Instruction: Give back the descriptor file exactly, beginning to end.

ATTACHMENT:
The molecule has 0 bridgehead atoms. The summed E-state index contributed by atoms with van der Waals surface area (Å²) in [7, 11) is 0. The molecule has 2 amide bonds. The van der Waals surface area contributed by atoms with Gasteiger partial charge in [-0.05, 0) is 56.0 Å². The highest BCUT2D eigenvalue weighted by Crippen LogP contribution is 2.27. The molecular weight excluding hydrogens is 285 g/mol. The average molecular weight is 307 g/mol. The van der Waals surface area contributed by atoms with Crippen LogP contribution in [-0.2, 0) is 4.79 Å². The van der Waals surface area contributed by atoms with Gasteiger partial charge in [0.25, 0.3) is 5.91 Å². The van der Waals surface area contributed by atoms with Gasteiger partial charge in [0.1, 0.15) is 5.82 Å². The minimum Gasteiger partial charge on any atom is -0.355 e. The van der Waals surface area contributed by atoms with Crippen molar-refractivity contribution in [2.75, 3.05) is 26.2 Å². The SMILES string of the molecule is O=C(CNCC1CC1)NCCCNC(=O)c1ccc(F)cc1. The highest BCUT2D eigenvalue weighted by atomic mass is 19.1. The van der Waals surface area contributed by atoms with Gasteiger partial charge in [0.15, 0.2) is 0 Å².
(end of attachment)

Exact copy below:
The molecule has 0 bridgehead atoms. The summed E-state index contributed by atoms with van der Waals surface area (Å²) in [7, 11) is 0. The molecule has 2 amide bonds. The van der Waals surface area contributed by atoms with Gasteiger partial charge in [-0.05, 0) is 56.0 Å². The highest BCUT2D eigenvalue weighted by Crippen LogP contribution is 2.27. The molecular weight excluding hydrogens is 285 g/mol. The average molecular weight is 307 g/mol. The van der Waals surface area contributed by atoms with Crippen LogP contribution in [-0.2, 0) is 4.79 Å². The van der Waals surface area contributed by atoms with Gasteiger partial charge in [0.25, 0.3) is 5.91 Å². The van der Waals surface area contributed by atoms with Gasteiger partial charge in [0.1, 0.15) is 5.82 Å². The minimum Gasteiger partial charge on any atom is -0.355 e. The van der Waals surface area contributed by atoms with Crippen molar-refractivity contribution in [2.75, 3.05) is 26.2 Å². The SMILES string of the molecule is O=C(CNCC1CC1)NCCCNC(=O)c1ccc(F)cc1. The highest BCUT2D eigenvalue weighted by atomic mass is 19.1. The van der Waals surface area contributed by atoms with Gasteiger partial charge in [0.15, 0.2) is 0 Å².